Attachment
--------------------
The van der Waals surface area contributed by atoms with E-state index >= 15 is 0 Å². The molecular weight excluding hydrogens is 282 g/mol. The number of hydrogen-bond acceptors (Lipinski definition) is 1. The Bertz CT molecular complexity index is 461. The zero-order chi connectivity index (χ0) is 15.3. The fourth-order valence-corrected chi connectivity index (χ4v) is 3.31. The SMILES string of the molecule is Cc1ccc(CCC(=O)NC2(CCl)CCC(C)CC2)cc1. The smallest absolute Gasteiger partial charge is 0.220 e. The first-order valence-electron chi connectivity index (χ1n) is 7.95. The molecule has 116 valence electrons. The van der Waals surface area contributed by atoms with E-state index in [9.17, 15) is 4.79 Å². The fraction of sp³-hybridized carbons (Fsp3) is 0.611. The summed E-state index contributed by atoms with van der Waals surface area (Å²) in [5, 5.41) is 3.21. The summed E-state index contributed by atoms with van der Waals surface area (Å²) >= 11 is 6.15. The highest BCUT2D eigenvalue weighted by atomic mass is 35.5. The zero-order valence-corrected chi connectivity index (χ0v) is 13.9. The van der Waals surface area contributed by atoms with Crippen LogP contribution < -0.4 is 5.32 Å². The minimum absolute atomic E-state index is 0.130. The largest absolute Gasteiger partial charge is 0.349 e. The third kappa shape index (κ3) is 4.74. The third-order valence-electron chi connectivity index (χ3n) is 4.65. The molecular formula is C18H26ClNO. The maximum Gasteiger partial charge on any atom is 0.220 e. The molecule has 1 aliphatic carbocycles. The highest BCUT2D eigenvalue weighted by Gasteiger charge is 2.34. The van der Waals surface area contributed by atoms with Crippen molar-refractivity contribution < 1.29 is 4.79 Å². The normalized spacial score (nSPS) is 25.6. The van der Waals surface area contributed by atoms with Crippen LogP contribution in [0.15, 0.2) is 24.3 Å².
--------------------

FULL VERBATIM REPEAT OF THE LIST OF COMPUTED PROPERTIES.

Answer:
The van der Waals surface area contributed by atoms with E-state index >= 15 is 0 Å². The molecular weight excluding hydrogens is 282 g/mol. The number of hydrogen-bond acceptors (Lipinski definition) is 1. The Bertz CT molecular complexity index is 461. The zero-order chi connectivity index (χ0) is 15.3. The fourth-order valence-corrected chi connectivity index (χ4v) is 3.31. The SMILES string of the molecule is Cc1ccc(CCC(=O)NC2(CCl)CCC(C)CC2)cc1. The smallest absolute Gasteiger partial charge is 0.220 e. The first-order valence-electron chi connectivity index (χ1n) is 7.95. The molecule has 116 valence electrons. The van der Waals surface area contributed by atoms with E-state index in [9.17, 15) is 4.79 Å². The fraction of sp³-hybridized carbons (Fsp3) is 0.611. The summed E-state index contributed by atoms with van der Waals surface area (Å²) in [5, 5.41) is 3.21. The summed E-state index contributed by atoms with van der Waals surface area (Å²) >= 11 is 6.15. The highest BCUT2D eigenvalue weighted by atomic mass is 35.5. The zero-order valence-corrected chi connectivity index (χ0v) is 13.9. The van der Waals surface area contributed by atoms with Crippen LogP contribution < -0.4 is 5.32 Å². The minimum absolute atomic E-state index is 0.130. The largest absolute Gasteiger partial charge is 0.349 e. The third kappa shape index (κ3) is 4.74. The third-order valence-electron chi connectivity index (χ3n) is 4.65. The molecular formula is C18H26ClNO. The maximum Gasteiger partial charge on any atom is 0.220 e. The molecule has 1 aliphatic carbocycles. The highest BCUT2D eigenvalue weighted by Gasteiger charge is 2.34. The van der Waals surface area contributed by atoms with Crippen molar-refractivity contribution < 1.29 is 4.79 Å². The normalized spacial score (nSPS) is 25.6. The van der Waals surface area contributed by atoms with Crippen LogP contribution in [0.15, 0.2) is 24.3 Å².